Saturday, February 1, 2020

The Man Without Talent

Robert Boyd


Yoshiharu Tsuge, The Man Without Talent (2019, New York Review of Books)


Yoshiharu Tsuge, "Red Flowers" published in RAW 7, drawn in 1966, published in English in 1985

Back in 1985, Yoshiharu Tsuge's "Red Flowers" was published in RAW number 7. It was published as an inset booklet inside RAW's oversized pages. It was for many art comics readers our first encounter with the work of this genius. RAW published another Tsuge story in 1990. I have been waiting over 30 years for a book of Tsuge's work to appear in English. When the flood of translated manga started being published in English in the 90s, I felt certain some publisher would step up. But for some reason, Tsuge was reluctant to allow it. (The story of that reluctance would be worth knowing. I had heard that he had given up comics to spend his life fishing, but reading Ryan Holmberg's essay in this volume suggests a psychological reason.)

In any case, he stopped drawing comics in 1987 and withdrew from public life until he drew this book in 1998. It may have felt a bit like Marcel Duchamp withdrawing from art making to play chess, only to return with one final work, "Étant donnés: 1° la chute d'eau / 2° le gaz d'éclairage" (1966). Tsuge returned with this book in 1998. But while Duchamp was officially involved with chess, Tsuge's withdrawal seems to have been fueled by depression.

This book is a first person novel that is quite autobiographical, although the primary activity of the main character, Sukezō Sukegawa, is selling stones, something that Tsuge apparently never did. (Tsuge's life is described in the introduction by Ryan Holmberg, who also translated the book.) Even though Sukezō had worked as a comics artist, for some reason he has given that up. He and his wife and son live a precarious existence of abject poverty as Sukezō comes up with various improbable schemes to support his family. He briefly has a little success buying and repairing old cameras he finds at flea markets (something Tsuge did), but when the fad for buying old cameras fades, so does this source of income. In the meantime, he encounters a variety of equally pathetic entrepreneurs scrapping together existences on the margins of one of the richest capitalist economies on Earth.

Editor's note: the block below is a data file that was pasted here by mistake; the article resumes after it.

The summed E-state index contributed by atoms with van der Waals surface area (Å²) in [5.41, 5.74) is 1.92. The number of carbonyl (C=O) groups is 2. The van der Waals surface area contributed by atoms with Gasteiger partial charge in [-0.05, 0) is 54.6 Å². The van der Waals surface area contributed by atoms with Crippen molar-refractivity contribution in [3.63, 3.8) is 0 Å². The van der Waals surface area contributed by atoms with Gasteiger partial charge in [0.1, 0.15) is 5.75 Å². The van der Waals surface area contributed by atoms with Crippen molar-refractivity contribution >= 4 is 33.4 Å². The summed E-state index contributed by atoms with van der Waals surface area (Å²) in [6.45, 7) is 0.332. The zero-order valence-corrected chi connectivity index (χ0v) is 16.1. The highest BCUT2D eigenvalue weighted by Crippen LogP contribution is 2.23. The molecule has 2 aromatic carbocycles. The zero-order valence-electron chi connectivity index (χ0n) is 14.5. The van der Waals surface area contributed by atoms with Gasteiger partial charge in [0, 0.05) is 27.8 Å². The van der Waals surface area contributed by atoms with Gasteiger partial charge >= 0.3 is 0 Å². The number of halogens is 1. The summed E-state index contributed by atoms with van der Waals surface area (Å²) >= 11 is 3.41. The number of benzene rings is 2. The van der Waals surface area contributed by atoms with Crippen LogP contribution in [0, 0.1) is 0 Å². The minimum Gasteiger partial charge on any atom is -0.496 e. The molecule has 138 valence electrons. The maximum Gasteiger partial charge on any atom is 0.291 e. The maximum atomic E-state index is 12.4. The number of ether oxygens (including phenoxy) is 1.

Yoshiharu Ysuge, The Man Without Talent p. 166

In this page, we can see that he has given up his old profession, dramatically demonstrated by the fact that his ink has become moldy. (Note that the pages are designed in a mirror image of how western comics pages are design--right to left.) You can see that his art is not flashy. It is simple and unadorned, without flash. It is basically realistic, but the figures are undeniably cartoons. This somewhat stripped-down approach typifies Tsuge's work, although he has a gift for drawing beautifully detailed scenes of nature. But his bitterness towards art comics--of which his work is a shining example--is understandable. There are few art forms as labor-intensive and unremunerative.

He meets a bookstall owner, Yamai, who is like himself. He, too, strives to vanish from society by being useless and invisible. He gives Sukezō a book of haiku by a 19th century poet Seigetsu Inoue, who appears to have been a real person. In reading about Seigetsu, Sukezō seems to have found an earlier avatar of people like himself and Yamai. Perhaps that is Tsuge's intent--to describe a class of people who by their very nature choose to become invisible, to fade out and vanish. Apparently Tsuge has done this frequently throughout his life. Though the book doesn't say overtly that this a result of mental illness, a reader could conclude it. The Man Without Talent is a profoundly sad book, but there is a kind of embedded hopefulness in it. Tsuge did, after all, write and draw it. He could have just vanished instead.

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